I have been working in Montana since 1986, when I began my master’s thesis at the University of Montana.
I just can’t seem to leave it behind. Most of my efforts have been focused in two stratigraphic units – the Two Medicine
Formation in northwestern Montana, and the Judith River Formation in north-central Montana. I have worked on a variety of
projects over the years, ranging from the taphonomy of dinosaur bonebeds to the sequence stratigraphy of nonmarine and
marginal marine depositional systems. Along the way I have also had the opportunity to collect and date a few key bentonite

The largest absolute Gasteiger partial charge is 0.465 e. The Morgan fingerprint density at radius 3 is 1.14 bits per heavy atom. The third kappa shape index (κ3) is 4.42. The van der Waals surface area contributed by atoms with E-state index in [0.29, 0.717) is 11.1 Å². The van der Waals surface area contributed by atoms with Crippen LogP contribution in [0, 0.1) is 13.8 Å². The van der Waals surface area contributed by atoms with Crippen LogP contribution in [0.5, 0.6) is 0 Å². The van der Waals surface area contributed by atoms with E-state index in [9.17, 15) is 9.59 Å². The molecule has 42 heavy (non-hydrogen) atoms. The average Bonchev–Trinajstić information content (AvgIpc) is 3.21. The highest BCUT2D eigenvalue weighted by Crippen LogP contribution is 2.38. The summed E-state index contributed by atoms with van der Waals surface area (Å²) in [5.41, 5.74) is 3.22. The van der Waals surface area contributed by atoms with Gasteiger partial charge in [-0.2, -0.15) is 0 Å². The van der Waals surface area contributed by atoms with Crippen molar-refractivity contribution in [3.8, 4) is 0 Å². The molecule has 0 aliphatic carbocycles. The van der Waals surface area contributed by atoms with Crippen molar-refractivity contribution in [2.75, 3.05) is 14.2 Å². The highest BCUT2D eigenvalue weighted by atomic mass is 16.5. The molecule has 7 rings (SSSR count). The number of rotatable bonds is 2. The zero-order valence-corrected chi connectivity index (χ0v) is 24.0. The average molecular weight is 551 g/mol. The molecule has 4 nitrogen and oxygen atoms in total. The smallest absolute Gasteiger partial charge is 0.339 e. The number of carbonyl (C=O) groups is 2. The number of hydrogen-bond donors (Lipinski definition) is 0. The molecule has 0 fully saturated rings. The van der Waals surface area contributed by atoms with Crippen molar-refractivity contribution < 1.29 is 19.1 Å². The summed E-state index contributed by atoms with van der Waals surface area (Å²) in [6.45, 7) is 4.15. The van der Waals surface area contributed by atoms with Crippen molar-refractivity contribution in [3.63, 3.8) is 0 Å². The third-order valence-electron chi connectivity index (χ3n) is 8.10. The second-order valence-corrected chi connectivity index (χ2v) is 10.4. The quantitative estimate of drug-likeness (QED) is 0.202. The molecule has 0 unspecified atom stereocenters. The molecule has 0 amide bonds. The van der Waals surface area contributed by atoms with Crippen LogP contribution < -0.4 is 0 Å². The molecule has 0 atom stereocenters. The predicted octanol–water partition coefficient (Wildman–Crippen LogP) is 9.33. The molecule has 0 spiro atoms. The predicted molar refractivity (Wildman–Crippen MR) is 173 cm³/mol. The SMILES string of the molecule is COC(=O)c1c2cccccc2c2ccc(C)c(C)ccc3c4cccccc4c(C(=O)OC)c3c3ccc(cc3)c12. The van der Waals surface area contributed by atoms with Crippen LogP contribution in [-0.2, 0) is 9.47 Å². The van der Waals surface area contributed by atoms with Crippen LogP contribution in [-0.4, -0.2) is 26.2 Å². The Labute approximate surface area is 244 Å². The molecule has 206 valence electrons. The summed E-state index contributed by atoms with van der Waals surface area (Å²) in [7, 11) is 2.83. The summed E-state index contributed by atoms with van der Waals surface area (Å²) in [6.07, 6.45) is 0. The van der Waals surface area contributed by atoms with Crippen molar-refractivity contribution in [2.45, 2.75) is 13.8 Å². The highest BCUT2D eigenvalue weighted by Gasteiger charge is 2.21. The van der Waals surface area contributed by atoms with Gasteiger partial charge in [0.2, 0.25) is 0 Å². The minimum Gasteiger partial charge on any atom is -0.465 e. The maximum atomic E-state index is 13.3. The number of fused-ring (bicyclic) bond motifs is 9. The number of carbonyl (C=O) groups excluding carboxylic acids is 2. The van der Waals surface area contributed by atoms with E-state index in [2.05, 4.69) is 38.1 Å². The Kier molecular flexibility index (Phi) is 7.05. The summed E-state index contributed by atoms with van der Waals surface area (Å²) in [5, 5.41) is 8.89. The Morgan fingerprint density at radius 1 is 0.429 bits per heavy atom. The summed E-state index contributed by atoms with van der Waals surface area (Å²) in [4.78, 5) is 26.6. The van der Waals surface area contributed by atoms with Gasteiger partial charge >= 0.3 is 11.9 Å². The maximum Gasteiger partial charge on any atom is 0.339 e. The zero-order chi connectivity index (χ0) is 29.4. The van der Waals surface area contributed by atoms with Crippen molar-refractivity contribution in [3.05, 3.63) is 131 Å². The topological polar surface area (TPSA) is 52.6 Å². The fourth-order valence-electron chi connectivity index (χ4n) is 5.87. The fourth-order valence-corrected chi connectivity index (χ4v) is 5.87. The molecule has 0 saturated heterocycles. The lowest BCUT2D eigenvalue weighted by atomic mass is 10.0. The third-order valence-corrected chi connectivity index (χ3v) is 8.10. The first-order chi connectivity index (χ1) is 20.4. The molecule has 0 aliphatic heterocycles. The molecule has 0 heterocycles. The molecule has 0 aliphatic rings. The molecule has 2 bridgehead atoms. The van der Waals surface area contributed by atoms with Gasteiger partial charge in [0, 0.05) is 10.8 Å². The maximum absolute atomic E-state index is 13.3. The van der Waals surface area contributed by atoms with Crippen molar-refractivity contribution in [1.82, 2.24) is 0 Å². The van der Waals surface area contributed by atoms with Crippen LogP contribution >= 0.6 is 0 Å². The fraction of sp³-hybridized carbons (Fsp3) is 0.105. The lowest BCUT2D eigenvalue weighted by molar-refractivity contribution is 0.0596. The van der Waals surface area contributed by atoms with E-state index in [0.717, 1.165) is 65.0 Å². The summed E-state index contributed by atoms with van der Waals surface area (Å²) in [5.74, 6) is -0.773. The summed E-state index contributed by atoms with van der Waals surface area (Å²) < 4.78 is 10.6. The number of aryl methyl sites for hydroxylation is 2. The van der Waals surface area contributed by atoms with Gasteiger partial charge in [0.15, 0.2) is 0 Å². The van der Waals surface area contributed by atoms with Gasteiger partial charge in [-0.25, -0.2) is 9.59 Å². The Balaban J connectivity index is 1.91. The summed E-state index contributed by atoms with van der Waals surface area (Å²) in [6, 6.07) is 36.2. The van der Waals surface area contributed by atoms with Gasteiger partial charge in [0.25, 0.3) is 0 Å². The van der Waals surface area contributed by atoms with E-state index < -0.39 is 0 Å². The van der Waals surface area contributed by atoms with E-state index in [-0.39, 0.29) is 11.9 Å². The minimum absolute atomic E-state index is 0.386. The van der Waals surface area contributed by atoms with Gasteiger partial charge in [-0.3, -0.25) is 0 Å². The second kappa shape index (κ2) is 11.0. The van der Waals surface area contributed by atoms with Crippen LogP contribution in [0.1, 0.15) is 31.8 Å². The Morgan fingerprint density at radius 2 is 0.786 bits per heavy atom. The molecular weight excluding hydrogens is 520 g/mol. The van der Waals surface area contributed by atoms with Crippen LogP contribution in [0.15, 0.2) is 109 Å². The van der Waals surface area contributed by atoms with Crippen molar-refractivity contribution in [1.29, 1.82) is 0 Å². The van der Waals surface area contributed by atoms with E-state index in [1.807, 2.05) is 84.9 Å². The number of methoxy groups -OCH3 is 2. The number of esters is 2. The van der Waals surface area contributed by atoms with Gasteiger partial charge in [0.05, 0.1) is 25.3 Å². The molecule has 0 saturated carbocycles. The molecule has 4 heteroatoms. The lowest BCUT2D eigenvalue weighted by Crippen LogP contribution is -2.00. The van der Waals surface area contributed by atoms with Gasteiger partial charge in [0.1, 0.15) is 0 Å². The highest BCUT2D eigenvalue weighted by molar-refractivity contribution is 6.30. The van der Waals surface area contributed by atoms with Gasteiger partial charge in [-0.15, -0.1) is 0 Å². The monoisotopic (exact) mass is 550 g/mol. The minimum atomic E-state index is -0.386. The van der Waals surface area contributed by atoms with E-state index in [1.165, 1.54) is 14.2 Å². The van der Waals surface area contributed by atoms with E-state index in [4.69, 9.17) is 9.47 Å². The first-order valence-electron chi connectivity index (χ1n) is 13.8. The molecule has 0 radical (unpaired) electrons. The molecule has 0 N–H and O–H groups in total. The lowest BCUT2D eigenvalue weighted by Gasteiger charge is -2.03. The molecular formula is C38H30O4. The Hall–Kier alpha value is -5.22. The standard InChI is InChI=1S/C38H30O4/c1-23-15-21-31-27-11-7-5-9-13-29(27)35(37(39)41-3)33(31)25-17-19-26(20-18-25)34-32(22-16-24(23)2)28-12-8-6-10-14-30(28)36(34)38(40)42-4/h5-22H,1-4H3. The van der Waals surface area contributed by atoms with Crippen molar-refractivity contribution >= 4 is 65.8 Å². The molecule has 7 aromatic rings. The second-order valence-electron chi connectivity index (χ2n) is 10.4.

beds. In recent years I have been working with my colleague Henry Fricke (Colorado College) and my students on microfossil
bonebeds, with an emphasis on isotopic and diagenetic studies. I have also collaborated with my students on projects that focus
on bonebed formation and the geochemical fingerprinting of altered ash beds. My research in Montana has been funded by a
variety of sources over the years, most recently the National Science Foundation.
Macalester News Feature: Dino Digging